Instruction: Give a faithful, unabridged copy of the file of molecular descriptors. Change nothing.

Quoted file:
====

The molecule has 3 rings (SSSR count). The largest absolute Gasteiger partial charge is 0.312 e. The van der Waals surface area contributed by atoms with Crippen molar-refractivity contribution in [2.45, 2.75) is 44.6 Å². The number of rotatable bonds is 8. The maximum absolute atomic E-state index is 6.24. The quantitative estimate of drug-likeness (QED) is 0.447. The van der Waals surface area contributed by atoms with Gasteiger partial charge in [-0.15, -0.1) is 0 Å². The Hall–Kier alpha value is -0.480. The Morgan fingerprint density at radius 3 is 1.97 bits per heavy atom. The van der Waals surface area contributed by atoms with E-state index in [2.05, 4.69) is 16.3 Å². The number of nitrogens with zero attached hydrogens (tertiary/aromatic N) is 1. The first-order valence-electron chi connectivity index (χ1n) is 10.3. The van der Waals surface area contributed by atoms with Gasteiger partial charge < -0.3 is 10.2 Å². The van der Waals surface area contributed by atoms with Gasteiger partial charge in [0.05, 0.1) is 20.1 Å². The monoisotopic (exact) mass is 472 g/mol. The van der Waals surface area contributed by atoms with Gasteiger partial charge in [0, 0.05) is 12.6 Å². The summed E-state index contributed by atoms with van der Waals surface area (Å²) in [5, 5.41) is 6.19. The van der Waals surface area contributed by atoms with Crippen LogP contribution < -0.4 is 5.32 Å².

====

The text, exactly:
The molecule has 3 rings (SSSR count). The largest absolute Gasteiger partial charge is 0.312 e. The van der Waals surface area contributed by atoms with Crippen molar-refractivity contribution in [2.45, 2.75) is 44.6 Å². The number of rotatable bonds is 8. The maximum absolute atomic E-state index is 6.24. The quantitative estimate of drug-likeness (QED) is 0.447. The van der Waals surface area contributed by atoms with Gasteiger partial charge in [-0.15, -0.1) is 0 Å². The Hall–Kier alpha value is -0.480. The Morgan fingerprint density at radius 3 is 1.97 bits per heavy atom. The van der Waals surface area contributed by atoms with E-state index in [2.05, 4.69) is 16.3 Å². The number of nitrogens with zero attached hydrogens (tertiary/aromatic N) is 1. The first-order valence-electron chi connectivity index (χ1n) is 10.3. The van der Waals surface area contributed by atoms with Gasteiger partial charge < -0.3 is 10.2 Å². The van der Waals surface area contributed by atoms with Gasteiger partial charge in [0.05, 0.1) is 20.1 Å². The monoisotopic (exact) mass is 472 g/mol. The van der Waals surface area contributed by atoms with Gasteiger partial charge in [0, 0.05) is 12.6 Å². The summed E-state index contributed by atoms with van der Waals surface area (Å²) in [5, 5.41) is 6.19. The van der Waals surface area contributed by atoms with Crippen LogP contribution < -0.4 is 5.32 Å².